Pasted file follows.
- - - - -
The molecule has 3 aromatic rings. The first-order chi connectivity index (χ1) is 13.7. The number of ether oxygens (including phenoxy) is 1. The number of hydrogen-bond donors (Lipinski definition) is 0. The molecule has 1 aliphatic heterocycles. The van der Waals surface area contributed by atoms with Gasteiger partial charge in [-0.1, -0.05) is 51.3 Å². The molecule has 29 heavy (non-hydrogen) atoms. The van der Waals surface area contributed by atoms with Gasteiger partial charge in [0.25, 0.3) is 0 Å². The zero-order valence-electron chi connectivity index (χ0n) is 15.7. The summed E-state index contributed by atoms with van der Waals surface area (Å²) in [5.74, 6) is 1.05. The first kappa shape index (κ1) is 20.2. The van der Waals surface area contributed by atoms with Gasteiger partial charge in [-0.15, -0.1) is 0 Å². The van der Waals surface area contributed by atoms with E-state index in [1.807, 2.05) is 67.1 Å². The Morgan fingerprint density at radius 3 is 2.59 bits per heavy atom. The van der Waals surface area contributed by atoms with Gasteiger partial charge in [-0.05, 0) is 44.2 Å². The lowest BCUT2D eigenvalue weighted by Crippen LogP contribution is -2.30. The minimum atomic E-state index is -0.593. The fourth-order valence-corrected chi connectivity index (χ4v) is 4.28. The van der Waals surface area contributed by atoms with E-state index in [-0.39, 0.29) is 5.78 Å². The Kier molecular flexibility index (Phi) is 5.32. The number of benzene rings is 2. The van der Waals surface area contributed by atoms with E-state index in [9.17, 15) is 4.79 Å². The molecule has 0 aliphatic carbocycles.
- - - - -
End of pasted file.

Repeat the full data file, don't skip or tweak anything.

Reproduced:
The molecule has 3 aromatic rings. The first-order chi connectivity index (χ1) is 13.7. The number of ether oxygens (including phenoxy) is 1. The number of hydrogen-bond donors (Lipinski definition) is 0. The molecule has 1 aliphatic heterocycles. The van der Waals surface area contributed by atoms with Gasteiger partial charge in [-0.1, -0.05) is 51.3 Å². The molecule has 29 heavy (non-hydrogen) atoms. The van der Waals surface area contributed by atoms with Gasteiger partial charge in [0.25, 0.3) is 0 Å². The zero-order valence-electron chi connectivity index (χ0n) is 15.7. The summed E-state index contributed by atoms with van der Waals surface area (Å²) in [5.74, 6) is 1.05. The first kappa shape index (κ1) is 20.2. The van der Waals surface area contributed by atoms with Gasteiger partial charge in [-0.15, -0.1) is 0 Å². The van der Waals surface area contributed by atoms with E-state index in [1.807, 2.05) is 67.1 Å². The Morgan fingerprint density at radius 3 is 2.59 bits per heavy atom. The van der Waals surface area contributed by atoms with Gasteiger partial charge in [-0.05, 0) is 44.2 Å². The lowest BCUT2D eigenvalue weighted by Crippen LogP contribution is -2.30. The minimum atomic E-state index is -0.593. The fourth-order valence-corrected chi connectivity index (χ4v) is 4.28. The van der Waals surface area contributed by atoms with E-state index in [-0.39, 0.29) is 5.78 Å². The Kier molecular flexibility index (Phi) is 5.32. The number of benzene rings is 2. The van der Waals surface area contributed by atoms with E-state index in [9.17, 15) is 4.79 Å². The molecule has 0 aliphatic carbocycles.